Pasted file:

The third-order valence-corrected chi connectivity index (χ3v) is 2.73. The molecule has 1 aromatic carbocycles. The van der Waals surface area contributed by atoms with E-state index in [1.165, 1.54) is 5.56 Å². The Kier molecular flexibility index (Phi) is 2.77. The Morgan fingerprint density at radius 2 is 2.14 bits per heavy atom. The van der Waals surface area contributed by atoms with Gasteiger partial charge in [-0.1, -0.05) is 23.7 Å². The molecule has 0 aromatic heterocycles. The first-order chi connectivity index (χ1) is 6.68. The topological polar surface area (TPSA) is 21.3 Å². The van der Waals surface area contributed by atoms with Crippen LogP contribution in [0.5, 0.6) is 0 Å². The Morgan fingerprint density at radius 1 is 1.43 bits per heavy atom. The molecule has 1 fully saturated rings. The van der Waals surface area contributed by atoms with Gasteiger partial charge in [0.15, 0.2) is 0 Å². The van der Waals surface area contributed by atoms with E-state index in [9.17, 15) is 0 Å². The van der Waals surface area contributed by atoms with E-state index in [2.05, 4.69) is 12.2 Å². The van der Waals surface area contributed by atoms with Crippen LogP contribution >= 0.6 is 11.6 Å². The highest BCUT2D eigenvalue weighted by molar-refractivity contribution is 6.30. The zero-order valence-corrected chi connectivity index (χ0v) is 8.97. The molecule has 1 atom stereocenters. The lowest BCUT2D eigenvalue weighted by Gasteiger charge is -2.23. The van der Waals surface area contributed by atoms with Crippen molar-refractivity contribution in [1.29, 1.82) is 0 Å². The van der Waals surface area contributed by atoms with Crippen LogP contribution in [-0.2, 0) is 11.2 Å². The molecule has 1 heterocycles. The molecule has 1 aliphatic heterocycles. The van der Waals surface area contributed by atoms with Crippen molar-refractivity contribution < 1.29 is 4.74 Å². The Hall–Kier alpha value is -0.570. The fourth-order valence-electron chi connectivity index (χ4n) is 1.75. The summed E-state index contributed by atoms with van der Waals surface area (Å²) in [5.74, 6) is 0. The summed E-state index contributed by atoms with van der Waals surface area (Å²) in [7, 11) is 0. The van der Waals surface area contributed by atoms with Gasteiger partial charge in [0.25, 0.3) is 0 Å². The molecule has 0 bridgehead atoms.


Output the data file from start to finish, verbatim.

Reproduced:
The third-order valence-corrected chi connectivity index (χ3v) is 2.73. The molecule has 1 aromatic carbocycles. The van der Waals surface area contributed by atoms with E-state index in [1.165, 1.54) is 5.56 Å². The Kier molecular flexibility index (Phi) is 2.77. The Morgan fingerprint density at radius 2 is 2.14 bits per heavy atom. The van der Waals surface area contributed by atoms with Gasteiger partial charge in [-0.1, -0.05) is 23.7 Å². The molecule has 0 aromatic heterocycles. The first-order chi connectivity index (χ1) is 6.68. The topological polar surface area (TPSA) is 21.3 Å². The van der Waals surface area contributed by atoms with Crippen LogP contribution in [0.5, 0.6) is 0 Å². The Morgan fingerprint density at radius 1 is 1.43 bits per heavy atom. The molecule has 1 fully saturated rings. The van der Waals surface area contributed by atoms with Gasteiger partial charge in [0.15, 0.2) is 0 Å². The van der Waals surface area contributed by atoms with E-state index in [9.17, 15) is 0 Å². The van der Waals surface area contributed by atoms with E-state index in [2.05, 4.69) is 12.2 Å². The van der Waals surface area contributed by atoms with Crippen LogP contribution >= 0.6 is 11.6 Å². The highest BCUT2D eigenvalue weighted by molar-refractivity contribution is 6.30. The zero-order valence-corrected chi connectivity index (χ0v) is 8.97. The molecule has 1 atom stereocenters. The lowest BCUT2D eigenvalue weighted by Gasteiger charge is -2.23. The van der Waals surface area contributed by atoms with Crippen molar-refractivity contribution in [1.29, 1.82) is 0 Å². The van der Waals surface area contributed by atoms with Crippen LogP contribution in [-0.2, 0) is 11.2 Å². The molecule has 1 heterocycles. The molecule has 1 aliphatic heterocycles. The van der Waals surface area contributed by atoms with Crippen molar-refractivity contribution < 1.29 is 4.74 Å². The Hall–Kier alpha value is -0.570. The fourth-order valence-electron chi connectivity index (χ4n) is 1.75. The summed E-state index contributed by atoms with van der Waals surface area (Å²) in [5.74, 6) is 0. The summed E-state index contributed by atoms with van der Waals surface area (Å²) in [7, 11) is 0. The van der Waals surface area contributed by atoms with Gasteiger partial charge in [0.25, 0.3) is 0 Å². The molecule has 0 bridgehead atoms.